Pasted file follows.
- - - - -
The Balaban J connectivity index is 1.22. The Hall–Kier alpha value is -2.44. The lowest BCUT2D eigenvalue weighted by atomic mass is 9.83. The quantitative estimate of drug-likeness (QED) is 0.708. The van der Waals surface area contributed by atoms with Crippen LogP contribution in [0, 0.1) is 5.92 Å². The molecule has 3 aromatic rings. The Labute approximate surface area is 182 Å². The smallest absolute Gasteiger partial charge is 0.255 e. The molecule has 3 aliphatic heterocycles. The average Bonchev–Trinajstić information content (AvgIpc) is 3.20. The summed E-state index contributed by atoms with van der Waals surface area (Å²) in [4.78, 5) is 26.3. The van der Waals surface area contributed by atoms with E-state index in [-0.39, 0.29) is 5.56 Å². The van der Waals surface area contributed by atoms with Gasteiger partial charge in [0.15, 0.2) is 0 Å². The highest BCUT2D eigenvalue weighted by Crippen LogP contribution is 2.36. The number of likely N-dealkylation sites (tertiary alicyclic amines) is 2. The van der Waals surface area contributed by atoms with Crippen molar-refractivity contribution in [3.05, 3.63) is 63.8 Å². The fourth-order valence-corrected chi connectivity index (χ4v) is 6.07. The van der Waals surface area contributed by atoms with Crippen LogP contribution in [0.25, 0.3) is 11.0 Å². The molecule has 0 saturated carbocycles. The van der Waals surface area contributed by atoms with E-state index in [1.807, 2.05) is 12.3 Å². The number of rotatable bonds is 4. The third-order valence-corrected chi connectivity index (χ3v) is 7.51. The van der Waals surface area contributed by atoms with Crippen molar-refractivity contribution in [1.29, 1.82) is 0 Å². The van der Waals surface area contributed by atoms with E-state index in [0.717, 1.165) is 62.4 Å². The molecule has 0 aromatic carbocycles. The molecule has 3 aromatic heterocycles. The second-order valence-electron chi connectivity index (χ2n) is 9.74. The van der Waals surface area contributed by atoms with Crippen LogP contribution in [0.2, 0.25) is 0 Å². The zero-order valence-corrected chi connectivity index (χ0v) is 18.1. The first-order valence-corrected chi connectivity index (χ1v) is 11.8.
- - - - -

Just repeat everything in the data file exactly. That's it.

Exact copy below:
The Balaban J connectivity index is 1.22. The Hall–Kier alpha value is -2.44. The lowest BCUT2D eigenvalue weighted by atomic mass is 9.83. The quantitative estimate of drug-likeness (QED) is 0.708. The van der Waals surface area contributed by atoms with Crippen LogP contribution in [0, 0.1) is 5.92 Å². The molecule has 3 aromatic rings. The Labute approximate surface area is 182 Å². The smallest absolute Gasteiger partial charge is 0.255 e. The molecule has 3 aliphatic heterocycles. The average Bonchev–Trinajstić information content (AvgIpc) is 3.20. The summed E-state index contributed by atoms with van der Waals surface area (Å²) in [4.78, 5) is 26.3. The van der Waals surface area contributed by atoms with E-state index in [-0.39, 0.29) is 5.56 Å². The van der Waals surface area contributed by atoms with Gasteiger partial charge in [0.15, 0.2) is 0 Å². The highest BCUT2D eigenvalue weighted by Crippen LogP contribution is 2.36. The number of likely N-dealkylation sites (tertiary alicyclic amines) is 2. The van der Waals surface area contributed by atoms with Crippen molar-refractivity contribution in [3.05, 3.63) is 63.8 Å². The fourth-order valence-corrected chi connectivity index (χ4v) is 6.07. The van der Waals surface area contributed by atoms with Crippen LogP contribution in [0.25, 0.3) is 11.0 Å². The molecule has 0 saturated carbocycles. The van der Waals surface area contributed by atoms with E-state index in [1.807, 2.05) is 12.3 Å². The number of rotatable bonds is 4. The third-order valence-corrected chi connectivity index (χ3v) is 7.51. The van der Waals surface area contributed by atoms with Crippen molar-refractivity contribution in [1.29, 1.82) is 0 Å². The van der Waals surface area contributed by atoms with E-state index in [0.717, 1.165) is 62.4 Å². The molecule has 0 aromatic carbocycles. The molecule has 3 aromatic heterocycles. The second-order valence-electron chi connectivity index (χ2n) is 9.74. The van der Waals surface area contributed by atoms with Crippen LogP contribution in [0.2, 0.25) is 0 Å². The zero-order valence-corrected chi connectivity index (χ0v) is 18.1. The first-order valence-corrected chi connectivity index (χ1v) is 11.8.